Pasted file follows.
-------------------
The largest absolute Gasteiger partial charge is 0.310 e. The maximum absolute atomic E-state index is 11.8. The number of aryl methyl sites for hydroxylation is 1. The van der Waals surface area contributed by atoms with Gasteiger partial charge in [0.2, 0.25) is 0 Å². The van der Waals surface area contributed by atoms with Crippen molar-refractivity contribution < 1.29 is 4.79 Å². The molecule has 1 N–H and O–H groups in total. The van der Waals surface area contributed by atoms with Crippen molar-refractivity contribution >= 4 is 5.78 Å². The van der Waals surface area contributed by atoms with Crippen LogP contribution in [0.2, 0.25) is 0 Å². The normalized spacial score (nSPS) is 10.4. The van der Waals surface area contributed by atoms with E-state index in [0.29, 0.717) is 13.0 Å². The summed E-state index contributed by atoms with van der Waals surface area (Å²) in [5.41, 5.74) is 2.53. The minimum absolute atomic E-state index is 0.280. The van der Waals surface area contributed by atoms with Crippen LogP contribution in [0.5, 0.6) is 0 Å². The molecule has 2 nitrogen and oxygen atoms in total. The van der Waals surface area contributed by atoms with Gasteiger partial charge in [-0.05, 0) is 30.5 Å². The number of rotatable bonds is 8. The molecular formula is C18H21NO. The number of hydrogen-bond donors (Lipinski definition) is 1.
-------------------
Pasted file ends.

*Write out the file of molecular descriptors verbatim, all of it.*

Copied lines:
The largest absolute Gasteiger partial charge is 0.310 e. The maximum absolute atomic E-state index is 11.8. The number of aryl methyl sites for hydroxylation is 1. The van der Waals surface area contributed by atoms with Gasteiger partial charge in [0.2, 0.25) is 0 Å². The van der Waals surface area contributed by atoms with Crippen molar-refractivity contribution < 1.29 is 4.79 Å². The molecule has 1 N–H and O–H groups in total. The van der Waals surface area contributed by atoms with Crippen molar-refractivity contribution >= 4 is 5.78 Å². The van der Waals surface area contributed by atoms with Crippen LogP contribution in [0.2, 0.25) is 0 Å². The normalized spacial score (nSPS) is 10.4. The van der Waals surface area contributed by atoms with E-state index in [0.29, 0.717) is 13.0 Å². The summed E-state index contributed by atoms with van der Waals surface area (Å²) in [5.41, 5.74) is 2.53. The minimum absolute atomic E-state index is 0.280. The van der Waals surface area contributed by atoms with Crippen LogP contribution in [0.5, 0.6) is 0 Å². The molecule has 2 nitrogen and oxygen atoms in total. The van der Waals surface area contributed by atoms with Gasteiger partial charge in [-0.05, 0) is 30.5 Å². The number of rotatable bonds is 8. The molecular formula is C18H21NO. The number of hydrogen-bond donors (Lipinski definition) is 1.